Sam: That’s the hard part because the parents usually come, drop their kids off and they just leave. So I think the parents throughout the whole situation, are kind of iffy-iffy, because they don’t really fully understand actually how this process works or what’s going on.

Hanna: Do you have friends in public school or in the neighborhood, or in athletics, or anything? So when you’re observing them and the kids here, do you think the kids here are more confident, or is it a case of “kids are kids”. What do you say?

Sam: I definitely think kids here are a lot more confident. I was in a public school, I took a break from here for a little bit last year, and I made a good friend. We would sit outside at recess and he was talking to me about how he was so terrified about his future and if he was going to graduate. And if he didn’t, what would happen. At that moment I realized that I was completely confident.
      Sudbury schooling was what I grew up with and so it was completely normal to me, it was like a first language to me, so I was used to it. But people who would try to understand, and I try to explain to them and they look at me like I’m weird or like I’m dumb and going to fail at life. When that happens you kind of just have to shrug them off. And I feel bad in a way for them for not being open-minded about the whole situation. It’s interesting. It’s hard for people to understand this kind of structure, considering that traditional public school structure has been around a long, long time, and so for them growing up as kids that was their thing. They didn’t know anything other than public school structure. So I think it’s just hard for them to understand.

Mark: If you zoom out farther, what Sam said is traditional schools have been around forever, but as you know, they’re actually a relatively new invention. End of the 1800s. But if you look at human history and human experience, compulsory school is only a blink.

Mark: Is there anybody else who has questions that they’d like to ask?

Veronica: I just walked in and this is more of question, slash, personal experience for me. When I first came here—and everyone can attest to it—I was very, very introverted and I kind of hid myself off into a corner and played on my computer all day. I was fourteen, I had just left public school. I was going through a really bad time—depression, whatever, at a young age manifests itself into something a lot worse for kids. Coming here I broke out of my shell, I’m much more extroverted and loud, as Mark would say. So my question is kind of like: Do you see that a lot where kids kind of come in and they’re very sheltered and once they start acclimating to their environment they break out of it and they feel like a whole new person? Is that something that you see, or is that something that you pride yourself on with this kind of schooling? Was that your purpose a little bit?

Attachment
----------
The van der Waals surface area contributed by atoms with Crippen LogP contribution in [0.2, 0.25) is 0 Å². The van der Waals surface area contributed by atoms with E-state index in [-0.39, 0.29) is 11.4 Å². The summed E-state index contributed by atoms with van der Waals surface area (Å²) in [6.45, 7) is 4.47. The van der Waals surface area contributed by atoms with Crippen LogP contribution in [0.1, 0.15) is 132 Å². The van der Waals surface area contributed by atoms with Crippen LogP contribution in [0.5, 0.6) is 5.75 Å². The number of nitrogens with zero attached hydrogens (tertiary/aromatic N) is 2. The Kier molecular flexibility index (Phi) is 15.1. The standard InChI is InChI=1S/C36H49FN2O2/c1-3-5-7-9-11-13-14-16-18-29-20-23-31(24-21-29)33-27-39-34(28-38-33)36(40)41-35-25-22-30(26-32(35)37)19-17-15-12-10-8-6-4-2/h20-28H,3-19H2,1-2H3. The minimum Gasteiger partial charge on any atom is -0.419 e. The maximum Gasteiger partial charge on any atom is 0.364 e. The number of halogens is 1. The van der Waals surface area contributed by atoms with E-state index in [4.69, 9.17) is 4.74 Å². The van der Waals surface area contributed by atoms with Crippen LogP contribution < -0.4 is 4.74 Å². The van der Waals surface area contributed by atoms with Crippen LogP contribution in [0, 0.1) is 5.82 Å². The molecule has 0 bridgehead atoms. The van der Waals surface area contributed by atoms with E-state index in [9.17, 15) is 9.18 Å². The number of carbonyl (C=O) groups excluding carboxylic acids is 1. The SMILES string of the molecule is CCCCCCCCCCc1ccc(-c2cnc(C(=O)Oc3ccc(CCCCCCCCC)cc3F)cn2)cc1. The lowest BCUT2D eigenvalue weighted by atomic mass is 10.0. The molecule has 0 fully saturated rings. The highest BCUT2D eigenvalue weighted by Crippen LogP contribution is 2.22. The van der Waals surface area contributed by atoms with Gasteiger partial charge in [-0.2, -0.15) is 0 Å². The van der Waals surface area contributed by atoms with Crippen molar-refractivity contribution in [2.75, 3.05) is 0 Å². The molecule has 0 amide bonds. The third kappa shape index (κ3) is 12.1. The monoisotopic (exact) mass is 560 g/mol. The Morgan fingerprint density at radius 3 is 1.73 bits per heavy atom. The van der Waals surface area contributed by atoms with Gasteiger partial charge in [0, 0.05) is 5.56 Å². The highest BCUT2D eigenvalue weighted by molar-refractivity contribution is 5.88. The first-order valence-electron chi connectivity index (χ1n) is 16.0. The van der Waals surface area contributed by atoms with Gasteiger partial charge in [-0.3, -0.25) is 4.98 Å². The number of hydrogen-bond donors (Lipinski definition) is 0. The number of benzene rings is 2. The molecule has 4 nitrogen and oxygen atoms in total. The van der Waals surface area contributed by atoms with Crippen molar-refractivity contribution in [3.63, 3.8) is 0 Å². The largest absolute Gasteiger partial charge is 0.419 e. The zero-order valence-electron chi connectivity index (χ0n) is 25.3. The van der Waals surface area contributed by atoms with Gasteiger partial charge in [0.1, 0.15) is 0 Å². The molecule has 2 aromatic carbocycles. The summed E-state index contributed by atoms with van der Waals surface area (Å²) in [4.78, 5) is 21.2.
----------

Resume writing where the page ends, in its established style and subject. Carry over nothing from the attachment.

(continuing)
Hanna: Well, I think that it’s a normal need. Think of a dog or a puppy, if you keep a dog in a room and you’re constantly giving it orders and you don’t give him time to run around and be a dog, and catch things and chase things, the dog is going to get depressed, isn’t it?
      So a human being has a more complex brain and you do that to a human being, what is going to happen? They’re going to be depressed. You have no idea how many children in this country where you are not hungry, you are not cold, yet so many people in this country are depressed and you ask yourself: if you give people food, give them shelter, won’t they be happy, won’t everything be great? And it turns out that it isn’t that way, because that’s not enough for human beings. Human beings have a soul, they have a spirit. They have to feed that spirit, and if you’re giving them food to eat and taking away their spiritual freedom, they’re going to be depressed. And actually the more creative a person is, and inquisitive, the more they suffer.

Mark: And so you see the same as we do.

Hanna: We see it all the time.

Mark: Yeah, all the time. And we see how long it takes to decompress, to unwind, to get over that.

Hanna: At least a year?